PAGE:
These plants need feeding every month (except in winter) since they are active growers. Under fertilizing can lead to stunted growth. Feed the plants with an all-purpose diluted liquid fertilizer and avoid getting fertilizer on the leaves.

The leaves should be regularly wiped to keep the plant looking healthy. Wiping the leaves also helps remove any pests lurking on the leaves. 

If you prefer to have juvenile foliage, pruning off all the climbing vines will keep the plant growing bushy, instead of becoming a climber. Pruning will also force the plant to set out more shoots. 

Since these plants are naturally climbing vines in the wild, the stems are usually grown on trellises or on poles by some gardeners. 

Common Problems

These plants are supposed to be pest-resistant but they can be attacked by pests like aphids, mealybugs, and scale as their dense growth and leaves create hiding places for these pests, particularly underneath the leaves. Most of these pests can be eliminated with rubbing alcohol and/or appropriate pesticides.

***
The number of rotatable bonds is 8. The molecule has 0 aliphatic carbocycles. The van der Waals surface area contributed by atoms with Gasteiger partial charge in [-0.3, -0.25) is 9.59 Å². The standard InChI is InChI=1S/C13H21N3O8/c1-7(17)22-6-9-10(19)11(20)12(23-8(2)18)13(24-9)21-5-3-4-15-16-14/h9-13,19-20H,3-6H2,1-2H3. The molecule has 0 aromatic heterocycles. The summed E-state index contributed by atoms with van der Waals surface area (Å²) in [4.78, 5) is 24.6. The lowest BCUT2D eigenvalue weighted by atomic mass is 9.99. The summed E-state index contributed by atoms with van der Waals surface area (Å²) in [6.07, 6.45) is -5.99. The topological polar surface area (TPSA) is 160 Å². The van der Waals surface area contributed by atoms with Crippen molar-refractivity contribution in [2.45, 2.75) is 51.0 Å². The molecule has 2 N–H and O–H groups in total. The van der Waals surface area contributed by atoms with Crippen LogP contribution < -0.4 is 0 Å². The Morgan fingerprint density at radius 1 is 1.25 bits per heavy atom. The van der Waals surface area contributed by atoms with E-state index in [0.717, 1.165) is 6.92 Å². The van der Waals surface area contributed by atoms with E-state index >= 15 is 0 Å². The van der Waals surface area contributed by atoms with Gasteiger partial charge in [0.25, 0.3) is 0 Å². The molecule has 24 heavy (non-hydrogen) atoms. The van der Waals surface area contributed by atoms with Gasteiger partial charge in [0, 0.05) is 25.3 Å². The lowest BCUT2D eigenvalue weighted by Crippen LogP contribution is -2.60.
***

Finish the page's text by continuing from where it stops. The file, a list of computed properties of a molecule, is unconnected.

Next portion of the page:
Additionally, these plants can suffer damage from root rot due to water-logged soil as well as bacterial infection. If the damage from root rot is extreme, the only choice to propagate healthy stems is to clone the plant.

There isn’t anything to save or treat the plants when infected by viruses or bacteria once the plants have been infected other than cloning healthy stems. Focus on preventing these diseases from infecting the plant by following the recommended maintenance to provide proper care when cultivating these plants.

Yellow leaves are generally caused by over/under-watering or from exposure to direct sun. It is important to review and rule out all possible causes. Remember, most indoor plants are killed from overwatering and improper drainage.

Crispy/brown leaf tips are usually caused by low humidity levels or under-watering. Frequent misting is necessary to raise the humidity to prevent crispy tips. Always monitor the soil to check if it’s dry and waters the plant well.

The root cause of faded leaf colors/variegation in leaves is insufficient exposure to light. 

Wilting leaves are commonly caused by under-watering the plant. These plants require lots of water during summer and under-watering will make the leaves wilt. These plants will recover quickly once they are watered thoroughly.